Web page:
In the Pacific region, deeply entrenched barriers often prevent Deaf people from being included in their communities. The absence of sign languages in Pacific island countries is also major barrier, which results in lack of access to services and opportunities. This is underpinned by a lack of awareness of the rights and capacities of Deaf people.
Typically, many Deaf Pacific Islanders express themselves through limited ‘home signs’ that can only be understood by some family members. This means that Deaf people cannot communicate with all of the members of their family or others in their community– even other Deaf people. As a result, many Deaf people in the Pacific experience social isolation as well as exclusion from education, livelihood opportunities, and basic services.
Life without language limits people from being able to communicate with others. For Deaf women, men, girls and boys, formal sign language is an urgent need across the Pacific.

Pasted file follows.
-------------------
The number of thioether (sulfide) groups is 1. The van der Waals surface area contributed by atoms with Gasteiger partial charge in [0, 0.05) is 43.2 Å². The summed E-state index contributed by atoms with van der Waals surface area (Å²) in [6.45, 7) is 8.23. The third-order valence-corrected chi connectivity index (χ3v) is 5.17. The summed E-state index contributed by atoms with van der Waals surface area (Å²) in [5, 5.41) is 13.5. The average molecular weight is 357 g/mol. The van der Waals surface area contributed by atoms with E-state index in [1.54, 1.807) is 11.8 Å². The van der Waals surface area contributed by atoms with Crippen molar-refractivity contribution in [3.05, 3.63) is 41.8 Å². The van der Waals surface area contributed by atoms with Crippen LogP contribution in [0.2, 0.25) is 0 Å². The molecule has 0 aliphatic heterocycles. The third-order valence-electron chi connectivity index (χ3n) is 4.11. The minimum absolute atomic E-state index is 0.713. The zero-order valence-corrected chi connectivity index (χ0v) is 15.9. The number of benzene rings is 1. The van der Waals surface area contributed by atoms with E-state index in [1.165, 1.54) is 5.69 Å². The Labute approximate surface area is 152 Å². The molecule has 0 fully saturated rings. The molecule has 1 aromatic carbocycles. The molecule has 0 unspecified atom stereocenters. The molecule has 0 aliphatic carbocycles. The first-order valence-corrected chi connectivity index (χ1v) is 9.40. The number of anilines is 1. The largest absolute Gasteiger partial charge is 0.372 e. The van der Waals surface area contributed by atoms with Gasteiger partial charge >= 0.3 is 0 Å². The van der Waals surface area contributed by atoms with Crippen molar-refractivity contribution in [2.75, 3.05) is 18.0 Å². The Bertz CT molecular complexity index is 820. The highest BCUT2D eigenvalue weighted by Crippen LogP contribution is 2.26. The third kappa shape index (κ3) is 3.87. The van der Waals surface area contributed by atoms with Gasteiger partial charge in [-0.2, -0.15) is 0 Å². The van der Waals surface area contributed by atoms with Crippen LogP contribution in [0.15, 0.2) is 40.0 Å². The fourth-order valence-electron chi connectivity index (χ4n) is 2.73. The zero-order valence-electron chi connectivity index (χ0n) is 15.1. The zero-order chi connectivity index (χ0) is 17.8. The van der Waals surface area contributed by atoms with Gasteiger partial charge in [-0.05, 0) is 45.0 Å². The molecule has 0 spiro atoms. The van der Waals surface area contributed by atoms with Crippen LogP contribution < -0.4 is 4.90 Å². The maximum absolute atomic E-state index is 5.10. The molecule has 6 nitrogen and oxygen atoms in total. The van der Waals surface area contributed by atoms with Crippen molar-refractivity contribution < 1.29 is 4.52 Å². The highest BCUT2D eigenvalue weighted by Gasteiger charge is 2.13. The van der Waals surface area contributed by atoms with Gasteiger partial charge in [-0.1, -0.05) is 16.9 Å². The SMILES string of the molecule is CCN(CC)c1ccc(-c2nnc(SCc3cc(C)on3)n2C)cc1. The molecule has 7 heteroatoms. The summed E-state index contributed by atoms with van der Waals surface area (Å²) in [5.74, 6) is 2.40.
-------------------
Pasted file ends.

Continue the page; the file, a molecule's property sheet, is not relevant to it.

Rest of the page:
Along with its advocacy partners, CBM Australia is raising awareness of this issue and is asking Australia to take a lead role in better understanding the most effective ways to support Deaf people to realise their language rights in this region.
In 2017, CBM Australia hosted Cathy Naserua from the Fiji Association of the Deaf. Using Fijian sign language, Cathy told her story to Australian politicians and development organisations, and spoke to decision makers about the issues facing her community.
The Australian Government is now funding the first phase of research to begin the important work of including and empowering Deaf people across the Pacific region through sign.
This is a wonderful win for the Deaf community, disability rights stakeholders in the Pacific, CBM Australia and our supporters in helping promote the rights of Deaf people in the Pacific.